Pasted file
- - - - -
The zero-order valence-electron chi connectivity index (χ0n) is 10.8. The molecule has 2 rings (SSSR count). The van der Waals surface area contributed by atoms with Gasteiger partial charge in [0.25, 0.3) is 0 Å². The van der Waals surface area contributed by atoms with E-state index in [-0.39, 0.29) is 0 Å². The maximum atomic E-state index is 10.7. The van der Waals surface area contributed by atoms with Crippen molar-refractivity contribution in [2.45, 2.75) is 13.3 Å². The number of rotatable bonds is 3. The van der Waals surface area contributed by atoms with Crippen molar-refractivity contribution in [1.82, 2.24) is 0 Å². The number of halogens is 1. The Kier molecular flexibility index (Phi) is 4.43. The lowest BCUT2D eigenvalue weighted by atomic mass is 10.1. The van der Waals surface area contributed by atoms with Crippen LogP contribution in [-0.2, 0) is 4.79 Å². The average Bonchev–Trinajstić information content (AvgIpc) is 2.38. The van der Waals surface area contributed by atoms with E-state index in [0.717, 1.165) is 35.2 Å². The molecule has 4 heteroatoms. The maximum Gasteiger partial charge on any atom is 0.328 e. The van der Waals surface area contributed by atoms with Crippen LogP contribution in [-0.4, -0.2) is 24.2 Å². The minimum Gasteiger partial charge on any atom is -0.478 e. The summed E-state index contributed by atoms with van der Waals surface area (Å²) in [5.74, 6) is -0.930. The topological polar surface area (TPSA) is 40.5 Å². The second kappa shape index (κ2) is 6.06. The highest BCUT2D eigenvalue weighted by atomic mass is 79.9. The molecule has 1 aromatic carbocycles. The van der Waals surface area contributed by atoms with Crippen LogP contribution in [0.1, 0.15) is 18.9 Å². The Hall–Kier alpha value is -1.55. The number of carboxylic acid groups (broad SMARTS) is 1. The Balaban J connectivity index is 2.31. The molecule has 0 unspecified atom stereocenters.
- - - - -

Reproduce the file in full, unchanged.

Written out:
The zero-order valence-electron chi connectivity index (χ0n) is 10.8. The molecule has 2 rings (SSSR count). The van der Waals surface area contributed by atoms with Gasteiger partial charge in [0.25, 0.3) is 0 Å². The van der Waals surface area contributed by atoms with E-state index in [-0.39, 0.29) is 0 Å². The maximum atomic E-state index is 10.7. The van der Waals surface area contributed by atoms with Crippen molar-refractivity contribution in [2.45, 2.75) is 13.3 Å². The number of rotatable bonds is 3. The van der Waals surface area contributed by atoms with Crippen molar-refractivity contribution in [1.82, 2.24) is 0 Å². The number of halogens is 1. The Kier molecular flexibility index (Phi) is 4.43. The lowest BCUT2D eigenvalue weighted by atomic mass is 10.1. The van der Waals surface area contributed by atoms with Crippen LogP contribution in [-0.2, 0) is 4.79 Å². The average Bonchev–Trinajstić information content (AvgIpc) is 2.38. The van der Waals surface area contributed by atoms with E-state index in [0.717, 1.165) is 35.2 Å². The molecule has 4 heteroatoms. The maximum Gasteiger partial charge on any atom is 0.328 e. The van der Waals surface area contributed by atoms with Crippen LogP contribution in [-0.4, -0.2) is 24.2 Å². The minimum Gasteiger partial charge on any atom is -0.478 e. The summed E-state index contributed by atoms with van der Waals surface area (Å²) in [5.74, 6) is -0.930. The topological polar surface area (TPSA) is 40.5 Å². The second kappa shape index (κ2) is 6.06. The highest BCUT2D eigenvalue weighted by atomic mass is 79.9. The molecule has 1 aromatic carbocycles. The van der Waals surface area contributed by atoms with Crippen LogP contribution in [0.1, 0.15) is 18.9 Å². The Hall–Kier alpha value is -1.55. The number of carboxylic acid groups (broad SMARTS) is 1. The Balaban J connectivity index is 2.31. The molecule has 0 unspecified atom stereocenters.